The house lights dimmed and hundreds of excitable, chattering, squealing children fell silent. And the magic began.

On stage appeared a princess, albeit with a broom, who looked out over the audience and said “Hello there. I’m in my princess costume.”  And the youngsters, especially those in their similar, fancy dress, were hooked.

What a great introduction to ballet - to explain the story of Cinderella in simple language that everyone from aged three upwards could understand.  A narrator who explains the characters as they appear, tells us why and what they are doing as the story unfolds, without ever detracting from the movement and dance performed by the young and talented cast.

It begins with Cinderella with her dad, laying flowers on her mum’s grave and then we’re all transported to the day her life changes when the wicked stepmother and her two daughters arrive and days of drudgery and torment begin.

Characterisation given to the stepsisters show them being naughty, bullying, up to all sorts of tricks and is a clever interpretation that the young audience can identify with, rather than the ugly, cartoon-like characters often portrayed in the full-length ballet. Their dislike of their new sister, and also the sibling rivalry between them, is perpetuated by their mother (a little young-looking for mother of grown-up girls) who is determined to have her step-daughters do all the horrid jobs.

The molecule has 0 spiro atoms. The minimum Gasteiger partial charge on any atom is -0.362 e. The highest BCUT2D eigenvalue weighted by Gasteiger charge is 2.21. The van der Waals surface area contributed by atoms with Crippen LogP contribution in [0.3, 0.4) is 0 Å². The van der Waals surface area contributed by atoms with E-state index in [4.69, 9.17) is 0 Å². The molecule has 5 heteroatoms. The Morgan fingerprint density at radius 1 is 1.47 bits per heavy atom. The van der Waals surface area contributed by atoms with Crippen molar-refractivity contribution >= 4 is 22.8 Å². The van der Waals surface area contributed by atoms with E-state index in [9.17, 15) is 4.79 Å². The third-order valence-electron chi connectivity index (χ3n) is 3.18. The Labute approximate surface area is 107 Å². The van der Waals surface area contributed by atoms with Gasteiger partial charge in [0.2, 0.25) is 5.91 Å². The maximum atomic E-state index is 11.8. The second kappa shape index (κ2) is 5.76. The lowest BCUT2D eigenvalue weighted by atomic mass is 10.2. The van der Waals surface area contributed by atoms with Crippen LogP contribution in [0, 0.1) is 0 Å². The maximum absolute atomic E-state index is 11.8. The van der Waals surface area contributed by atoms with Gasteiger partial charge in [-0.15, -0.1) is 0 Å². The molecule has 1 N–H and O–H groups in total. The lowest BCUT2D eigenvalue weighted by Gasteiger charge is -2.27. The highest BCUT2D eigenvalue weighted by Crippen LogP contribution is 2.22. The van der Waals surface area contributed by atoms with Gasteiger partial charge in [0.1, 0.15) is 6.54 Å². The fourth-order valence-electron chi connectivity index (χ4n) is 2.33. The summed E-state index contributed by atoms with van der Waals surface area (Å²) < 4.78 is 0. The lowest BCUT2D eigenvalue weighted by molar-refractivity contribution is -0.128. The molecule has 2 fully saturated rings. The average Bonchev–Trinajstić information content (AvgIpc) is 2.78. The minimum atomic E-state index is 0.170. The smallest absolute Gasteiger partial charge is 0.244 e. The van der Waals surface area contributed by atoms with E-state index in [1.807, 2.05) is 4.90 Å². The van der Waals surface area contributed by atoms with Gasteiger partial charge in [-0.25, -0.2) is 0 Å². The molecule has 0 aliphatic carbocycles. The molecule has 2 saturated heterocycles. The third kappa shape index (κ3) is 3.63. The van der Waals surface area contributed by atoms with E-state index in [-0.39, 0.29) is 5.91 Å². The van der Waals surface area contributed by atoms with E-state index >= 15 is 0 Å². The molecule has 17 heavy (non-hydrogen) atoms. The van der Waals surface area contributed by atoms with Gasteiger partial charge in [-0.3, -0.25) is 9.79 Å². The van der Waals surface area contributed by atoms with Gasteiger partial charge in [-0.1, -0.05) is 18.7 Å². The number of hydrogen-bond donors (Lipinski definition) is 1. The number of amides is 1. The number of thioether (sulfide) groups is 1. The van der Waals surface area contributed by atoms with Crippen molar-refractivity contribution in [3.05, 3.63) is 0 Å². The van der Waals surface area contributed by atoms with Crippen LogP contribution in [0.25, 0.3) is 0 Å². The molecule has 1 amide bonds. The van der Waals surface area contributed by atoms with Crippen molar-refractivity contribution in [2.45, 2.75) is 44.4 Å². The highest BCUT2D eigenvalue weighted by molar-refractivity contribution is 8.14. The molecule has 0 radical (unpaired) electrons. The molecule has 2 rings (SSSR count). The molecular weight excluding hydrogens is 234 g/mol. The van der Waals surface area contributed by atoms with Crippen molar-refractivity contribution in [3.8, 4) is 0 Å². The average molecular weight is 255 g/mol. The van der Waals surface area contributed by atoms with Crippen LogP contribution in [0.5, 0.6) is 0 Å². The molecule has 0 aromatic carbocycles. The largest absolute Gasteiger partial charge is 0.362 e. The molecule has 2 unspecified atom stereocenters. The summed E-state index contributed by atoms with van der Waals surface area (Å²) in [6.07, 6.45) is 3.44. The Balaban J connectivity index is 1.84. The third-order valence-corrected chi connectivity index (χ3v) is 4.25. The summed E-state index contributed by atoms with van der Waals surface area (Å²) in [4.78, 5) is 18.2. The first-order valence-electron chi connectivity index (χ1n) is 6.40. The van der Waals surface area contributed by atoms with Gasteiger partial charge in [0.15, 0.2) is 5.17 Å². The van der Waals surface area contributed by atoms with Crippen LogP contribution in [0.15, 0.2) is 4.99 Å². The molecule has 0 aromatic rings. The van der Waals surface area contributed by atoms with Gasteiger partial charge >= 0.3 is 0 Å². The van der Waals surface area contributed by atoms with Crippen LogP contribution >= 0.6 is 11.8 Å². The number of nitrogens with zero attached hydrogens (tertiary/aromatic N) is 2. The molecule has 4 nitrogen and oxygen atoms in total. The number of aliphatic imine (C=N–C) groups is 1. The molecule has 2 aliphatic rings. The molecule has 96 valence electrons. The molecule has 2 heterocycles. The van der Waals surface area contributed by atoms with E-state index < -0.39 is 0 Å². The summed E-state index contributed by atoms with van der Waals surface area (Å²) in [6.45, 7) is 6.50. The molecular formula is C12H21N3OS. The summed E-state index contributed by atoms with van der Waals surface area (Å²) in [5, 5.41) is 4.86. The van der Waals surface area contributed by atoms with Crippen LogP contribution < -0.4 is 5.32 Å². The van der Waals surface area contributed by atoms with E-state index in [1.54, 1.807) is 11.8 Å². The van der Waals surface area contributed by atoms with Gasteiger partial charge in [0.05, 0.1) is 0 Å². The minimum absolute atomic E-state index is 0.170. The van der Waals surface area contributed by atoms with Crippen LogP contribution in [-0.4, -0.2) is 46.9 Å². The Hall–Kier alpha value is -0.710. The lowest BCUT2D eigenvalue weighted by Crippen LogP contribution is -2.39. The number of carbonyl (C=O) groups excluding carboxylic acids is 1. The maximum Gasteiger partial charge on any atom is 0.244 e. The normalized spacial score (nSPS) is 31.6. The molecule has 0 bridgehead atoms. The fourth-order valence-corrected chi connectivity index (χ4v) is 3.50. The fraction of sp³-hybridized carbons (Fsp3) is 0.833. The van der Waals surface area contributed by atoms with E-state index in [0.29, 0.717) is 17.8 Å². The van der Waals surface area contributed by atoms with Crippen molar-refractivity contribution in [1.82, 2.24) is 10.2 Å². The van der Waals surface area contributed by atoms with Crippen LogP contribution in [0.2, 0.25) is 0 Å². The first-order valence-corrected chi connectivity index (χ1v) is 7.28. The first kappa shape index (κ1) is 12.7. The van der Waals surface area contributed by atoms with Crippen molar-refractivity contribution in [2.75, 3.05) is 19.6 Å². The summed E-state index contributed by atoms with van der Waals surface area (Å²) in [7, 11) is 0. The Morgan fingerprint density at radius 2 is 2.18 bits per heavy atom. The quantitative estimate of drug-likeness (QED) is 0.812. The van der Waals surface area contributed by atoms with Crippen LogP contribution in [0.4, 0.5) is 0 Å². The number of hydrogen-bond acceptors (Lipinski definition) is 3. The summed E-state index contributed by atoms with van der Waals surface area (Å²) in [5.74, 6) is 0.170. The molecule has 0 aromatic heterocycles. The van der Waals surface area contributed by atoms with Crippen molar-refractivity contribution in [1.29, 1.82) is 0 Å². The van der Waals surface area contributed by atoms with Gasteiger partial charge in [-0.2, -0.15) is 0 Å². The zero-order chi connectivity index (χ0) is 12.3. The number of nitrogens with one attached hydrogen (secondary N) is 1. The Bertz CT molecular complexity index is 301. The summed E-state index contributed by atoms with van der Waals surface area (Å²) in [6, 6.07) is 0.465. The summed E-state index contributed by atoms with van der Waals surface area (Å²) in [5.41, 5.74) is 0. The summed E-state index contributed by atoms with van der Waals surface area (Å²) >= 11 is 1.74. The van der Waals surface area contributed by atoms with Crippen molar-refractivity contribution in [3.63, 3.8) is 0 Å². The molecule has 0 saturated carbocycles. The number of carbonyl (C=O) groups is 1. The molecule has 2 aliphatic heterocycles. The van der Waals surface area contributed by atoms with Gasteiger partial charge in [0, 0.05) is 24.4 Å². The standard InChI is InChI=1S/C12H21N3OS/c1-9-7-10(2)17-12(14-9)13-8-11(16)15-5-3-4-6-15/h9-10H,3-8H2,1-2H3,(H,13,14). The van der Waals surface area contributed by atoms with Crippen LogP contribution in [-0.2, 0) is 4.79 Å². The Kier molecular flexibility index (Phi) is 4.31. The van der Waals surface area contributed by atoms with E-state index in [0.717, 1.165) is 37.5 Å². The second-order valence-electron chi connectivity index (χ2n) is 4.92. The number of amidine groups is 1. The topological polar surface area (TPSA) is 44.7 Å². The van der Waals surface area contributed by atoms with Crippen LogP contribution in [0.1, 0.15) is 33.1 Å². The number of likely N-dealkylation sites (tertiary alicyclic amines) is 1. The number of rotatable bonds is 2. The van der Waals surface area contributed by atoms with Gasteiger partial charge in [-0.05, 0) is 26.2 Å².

Cinderella, by contrast, exudes a wistful persona from the moment she is banished to her sweeping, cleaning and serving roles, moving gracefully both on and off pointe and her kindness to the old beggar woman is a delight to watch.

Of course, the beggar woman transform into the beautiful Fairy Godmother, takes her away to the Land of Seasons, where the Spring, Summer, Autumn and Winter Fairies help dress Cinderella in beautiful clothes, jewels and the obligatory sparking slipper, before a magnificent carriage transport her to the ball. Happy and contented sighs from the audience as the curtain falls on Act 1.

The ball opens with a most engaging Jester, who reassures the Prince, played with just the right of amount of haughtiness, that it’s all going to be fine and there’ll be lots of beautiful ladies from whom he can choose a wife. But it’s all to no avail until Cinderella appears with both smitten and showing their emotions beautifully in their pas de deux.

George Williamson’s choreography throughout was inventive, and well-suited to the dancers, but his interpretation of the clock as midnight approaches definitely strikes the most creative note.

Then the hunt is on for who fits the lost slipper, a beautiful pointe shoe complete with sparkles on the toes (parents take note…. no more plain ballet shoes from now on for your budding ballerinas).

Of course, the handsome prince find his princess and as the narrator says and we all know, they lived happily ever after! Utterly charming from beginning to end.

Reviewer: Mary Maden

Reviewed: 26th July 2017

North West End Rating: ★★★★


Photo Laurent Liotardo